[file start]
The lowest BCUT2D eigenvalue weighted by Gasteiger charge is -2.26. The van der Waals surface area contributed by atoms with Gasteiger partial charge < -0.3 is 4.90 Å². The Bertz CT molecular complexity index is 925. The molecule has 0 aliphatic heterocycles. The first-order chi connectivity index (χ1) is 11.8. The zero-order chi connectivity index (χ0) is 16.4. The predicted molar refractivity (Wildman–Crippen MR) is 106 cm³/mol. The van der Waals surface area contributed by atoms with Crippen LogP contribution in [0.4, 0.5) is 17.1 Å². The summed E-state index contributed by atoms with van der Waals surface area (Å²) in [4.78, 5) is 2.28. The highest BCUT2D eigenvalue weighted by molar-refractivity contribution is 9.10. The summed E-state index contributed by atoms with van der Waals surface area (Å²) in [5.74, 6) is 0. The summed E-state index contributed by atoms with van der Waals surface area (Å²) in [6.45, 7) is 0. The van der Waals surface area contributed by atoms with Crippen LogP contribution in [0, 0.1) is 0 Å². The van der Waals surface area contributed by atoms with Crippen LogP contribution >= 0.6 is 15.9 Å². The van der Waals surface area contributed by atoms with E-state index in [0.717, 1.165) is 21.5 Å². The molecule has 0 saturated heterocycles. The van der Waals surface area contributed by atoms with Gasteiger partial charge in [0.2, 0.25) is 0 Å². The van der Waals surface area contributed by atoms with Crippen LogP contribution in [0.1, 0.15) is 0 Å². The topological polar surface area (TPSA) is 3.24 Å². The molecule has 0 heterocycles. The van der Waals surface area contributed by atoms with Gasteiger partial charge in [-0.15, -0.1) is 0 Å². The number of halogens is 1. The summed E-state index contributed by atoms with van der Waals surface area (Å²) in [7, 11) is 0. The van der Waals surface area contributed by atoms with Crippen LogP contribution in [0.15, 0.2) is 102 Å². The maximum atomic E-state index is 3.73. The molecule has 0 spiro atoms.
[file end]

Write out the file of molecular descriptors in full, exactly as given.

The lowest BCUT2D eigenvalue weighted by Gasteiger charge is -2.26. The van der Waals surface area contributed by atoms with Gasteiger partial charge < -0.3 is 4.90 Å². The Bertz CT molecular complexity index is 925. The molecule has 0 aliphatic heterocycles. The first-order chi connectivity index (χ1) is 11.8. The zero-order chi connectivity index (χ0) is 16.4. The predicted molar refractivity (Wildman–Crippen MR) is 106 cm³/mol. The van der Waals surface area contributed by atoms with Crippen LogP contribution in [0.4, 0.5) is 17.1 Å². The summed E-state index contributed by atoms with van der Waals surface area (Å²) in [4.78, 5) is 2.28. The highest BCUT2D eigenvalue weighted by molar-refractivity contribution is 9.10. The summed E-state index contributed by atoms with van der Waals surface area (Å²) in [5.74, 6) is 0. The summed E-state index contributed by atoms with van der Waals surface area (Å²) in [6.45, 7) is 0. The van der Waals surface area contributed by atoms with Crippen LogP contribution in [0, 0.1) is 0 Å². The van der Waals surface area contributed by atoms with Crippen LogP contribution >= 0.6 is 15.9 Å². The van der Waals surface area contributed by atoms with E-state index in [0.717, 1.165) is 21.5 Å². The molecule has 0 saturated heterocycles. The van der Waals surface area contributed by atoms with Gasteiger partial charge in [0.2, 0.25) is 0 Å². The van der Waals surface area contributed by atoms with Crippen LogP contribution in [0.1, 0.15) is 0 Å². The topological polar surface area (TPSA) is 3.24 Å². The molecule has 0 heterocycles. The van der Waals surface area contributed by atoms with Gasteiger partial charge in [-0.15, -0.1) is 0 Å². The number of halogens is 1. The summed E-state index contributed by atoms with van der Waals surface area (Å²) in [7, 11) is 0. The van der Waals surface area contributed by atoms with Crippen LogP contribution in [0.15, 0.2) is 102 Å². The maximum atomic E-state index is 3.73. The molecule has 0 spiro atoms.